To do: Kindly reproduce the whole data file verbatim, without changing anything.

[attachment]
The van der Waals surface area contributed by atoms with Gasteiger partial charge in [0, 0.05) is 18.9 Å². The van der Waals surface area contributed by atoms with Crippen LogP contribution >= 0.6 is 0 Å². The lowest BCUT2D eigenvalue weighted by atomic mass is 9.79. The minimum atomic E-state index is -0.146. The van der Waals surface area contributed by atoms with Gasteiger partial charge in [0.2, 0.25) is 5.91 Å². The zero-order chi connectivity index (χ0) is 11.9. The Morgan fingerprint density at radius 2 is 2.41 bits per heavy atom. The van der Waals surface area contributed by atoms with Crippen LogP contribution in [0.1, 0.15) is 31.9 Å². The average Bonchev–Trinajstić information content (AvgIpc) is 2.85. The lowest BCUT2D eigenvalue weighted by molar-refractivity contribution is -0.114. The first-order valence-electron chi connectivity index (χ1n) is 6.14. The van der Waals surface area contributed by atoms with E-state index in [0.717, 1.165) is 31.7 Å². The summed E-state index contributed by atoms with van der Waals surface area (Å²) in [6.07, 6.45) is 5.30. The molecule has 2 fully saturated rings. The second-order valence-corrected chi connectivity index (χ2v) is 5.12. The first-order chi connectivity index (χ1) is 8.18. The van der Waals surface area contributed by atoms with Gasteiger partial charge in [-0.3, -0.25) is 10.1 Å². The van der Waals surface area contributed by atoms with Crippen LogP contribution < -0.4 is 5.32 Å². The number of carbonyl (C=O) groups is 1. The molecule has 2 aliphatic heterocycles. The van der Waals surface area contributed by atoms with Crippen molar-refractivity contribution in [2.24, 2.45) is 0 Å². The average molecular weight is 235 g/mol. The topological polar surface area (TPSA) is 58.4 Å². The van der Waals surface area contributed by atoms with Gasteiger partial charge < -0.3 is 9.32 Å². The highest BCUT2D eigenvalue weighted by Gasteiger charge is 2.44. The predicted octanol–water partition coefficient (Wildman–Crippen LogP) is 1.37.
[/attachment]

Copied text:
The van der Waals surface area contributed by atoms with Gasteiger partial charge in [0, 0.05) is 18.9 Å². The van der Waals surface area contributed by atoms with Crippen LogP contribution >= 0.6 is 0 Å². The lowest BCUT2D eigenvalue weighted by atomic mass is 9.79. The minimum atomic E-state index is -0.146. The van der Waals surface area contributed by atoms with Gasteiger partial charge in [0.2, 0.25) is 5.91 Å². The zero-order chi connectivity index (χ0) is 11.9. The Morgan fingerprint density at radius 2 is 2.41 bits per heavy atom. The van der Waals surface area contributed by atoms with Crippen LogP contribution in [0.1, 0.15) is 31.9 Å². The average Bonchev–Trinajstić information content (AvgIpc) is 2.85. The lowest BCUT2D eigenvalue weighted by molar-refractivity contribution is -0.114. The first-order valence-electron chi connectivity index (χ1n) is 6.14. The van der Waals surface area contributed by atoms with E-state index in [0.717, 1.165) is 31.7 Å². The summed E-state index contributed by atoms with van der Waals surface area (Å²) in [6.07, 6.45) is 5.30. The molecule has 2 fully saturated rings. The second-order valence-corrected chi connectivity index (χ2v) is 5.12. The first-order chi connectivity index (χ1) is 8.18. The van der Waals surface area contributed by atoms with Gasteiger partial charge in [-0.3, -0.25) is 10.1 Å². The van der Waals surface area contributed by atoms with Crippen LogP contribution < -0.4 is 5.32 Å². The number of carbonyl (C=O) groups is 1. The molecule has 2 aliphatic heterocycles. The van der Waals surface area contributed by atoms with Crippen molar-refractivity contribution in [2.24, 2.45) is 0 Å². The average molecular weight is 235 g/mol. The topological polar surface area (TPSA) is 58.4 Å². The van der Waals surface area contributed by atoms with Gasteiger partial charge < -0.3 is 9.32 Å². The highest BCUT2D eigenvalue weighted by Gasteiger charge is 2.44. The predicted octanol–water partition coefficient (Wildman–Crippen LogP) is 1.37.